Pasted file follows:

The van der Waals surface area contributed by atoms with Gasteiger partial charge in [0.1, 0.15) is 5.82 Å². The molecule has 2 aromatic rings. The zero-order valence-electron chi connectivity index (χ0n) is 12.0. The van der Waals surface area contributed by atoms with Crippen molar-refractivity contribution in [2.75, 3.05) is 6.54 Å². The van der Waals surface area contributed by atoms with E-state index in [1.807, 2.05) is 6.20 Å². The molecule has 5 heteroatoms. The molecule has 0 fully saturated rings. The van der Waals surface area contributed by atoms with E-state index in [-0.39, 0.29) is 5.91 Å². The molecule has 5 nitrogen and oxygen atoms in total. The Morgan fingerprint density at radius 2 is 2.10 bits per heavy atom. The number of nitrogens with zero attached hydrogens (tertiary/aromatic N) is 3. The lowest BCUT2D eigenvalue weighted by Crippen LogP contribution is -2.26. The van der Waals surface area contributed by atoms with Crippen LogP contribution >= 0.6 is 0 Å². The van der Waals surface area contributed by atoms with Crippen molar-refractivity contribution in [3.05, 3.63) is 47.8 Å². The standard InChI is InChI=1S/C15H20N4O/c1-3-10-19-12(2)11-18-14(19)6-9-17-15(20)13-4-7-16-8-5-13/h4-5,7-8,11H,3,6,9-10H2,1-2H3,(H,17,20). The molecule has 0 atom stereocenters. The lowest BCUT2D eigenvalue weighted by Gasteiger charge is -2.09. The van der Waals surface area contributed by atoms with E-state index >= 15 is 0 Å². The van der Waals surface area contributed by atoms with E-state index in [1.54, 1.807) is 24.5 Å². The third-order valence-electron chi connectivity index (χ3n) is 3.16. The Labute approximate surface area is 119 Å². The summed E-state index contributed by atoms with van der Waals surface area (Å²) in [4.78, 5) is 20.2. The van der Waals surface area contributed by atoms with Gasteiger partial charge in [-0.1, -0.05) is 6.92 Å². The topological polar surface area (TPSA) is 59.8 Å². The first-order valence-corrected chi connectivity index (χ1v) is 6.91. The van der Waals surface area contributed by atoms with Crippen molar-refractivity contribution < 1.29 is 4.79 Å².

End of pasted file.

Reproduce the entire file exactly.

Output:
The van der Waals surface area contributed by atoms with Gasteiger partial charge in [0.1, 0.15) is 5.82 Å². The molecule has 2 aromatic rings. The zero-order valence-electron chi connectivity index (χ0n) is 12.0. The van der Waals surface area contributed by atoms with Crippen molar-refractivity contribution in [2.75, 3.05) is 6.54 Å². The van der Waals surface area contributed by atoms with E-state index in [1.807, 2.05) is 6.20 Å². The molecule has 5 heteroatoms. The molecule has 0 fully saturated rings. The van der Waals surface area contributed by atoms with E-state index in [-0.39, 0.29) is 5.91 Å². The molecule has 5 nitrogen and oxygen atoms in total. The Morgan fingerprint density at radius 2 is 2.10 bits per heavy atom. The number of nitrogens with zero attached hydrogens (tertiary/aromatic N) is 3. The lowest BCUT2D eigenvalue weighted by Crippen LogP contribution is -2.26. The van der Waals surface area contributed by atoms with Crippen LogP contribution >= 0.6 is 0 Å². The van der Waals surface area contributed by atoms with Crippen molar-refractivity contribution in [3.05, 3.63) is 47.8 Å². The standard InChI is InChI=1S/C15H20N4O/c1-3-10-19-12(2)11-18-14(19)6-9-17-15(20)13-4-7-16-8-5-13/h4-5,7-8,11H,3,6,9-10H2,1-2H3,(H,17,20). The molecule has 0 atom stereocenters. The lowest BCUT2D eigenvalue weighted by Gasteiger charge is -2.09. The van der Waals surface area contributed by atoms with E-state index >= 15 is 0 Å². The van der Waals surface area contributed by atoms with E-state index in [1.54, 1.807) is 24.5 Å². The third-order valence-electron chi connectivity index (χ3n) is 3.16. The Labute approximate surface area is 119 Å². The summed E-state index contributed by atoms with van der Waals surface area (Å²) in [4.78, 5) is 20.2. The van der Waals surface area contributed by atoms with Gasteiger partial charge in [-0.1, -0.05) is 6.92 Å². The topological polar surface area (TPSA) is 59.8 Å². The first-order valence-corrected chi connectivity index (χ1v) is 6.91. The van der Waals surface area contributed by atoms with Crippen molar-refractivity contribution < 1.29 is 4.79 Å².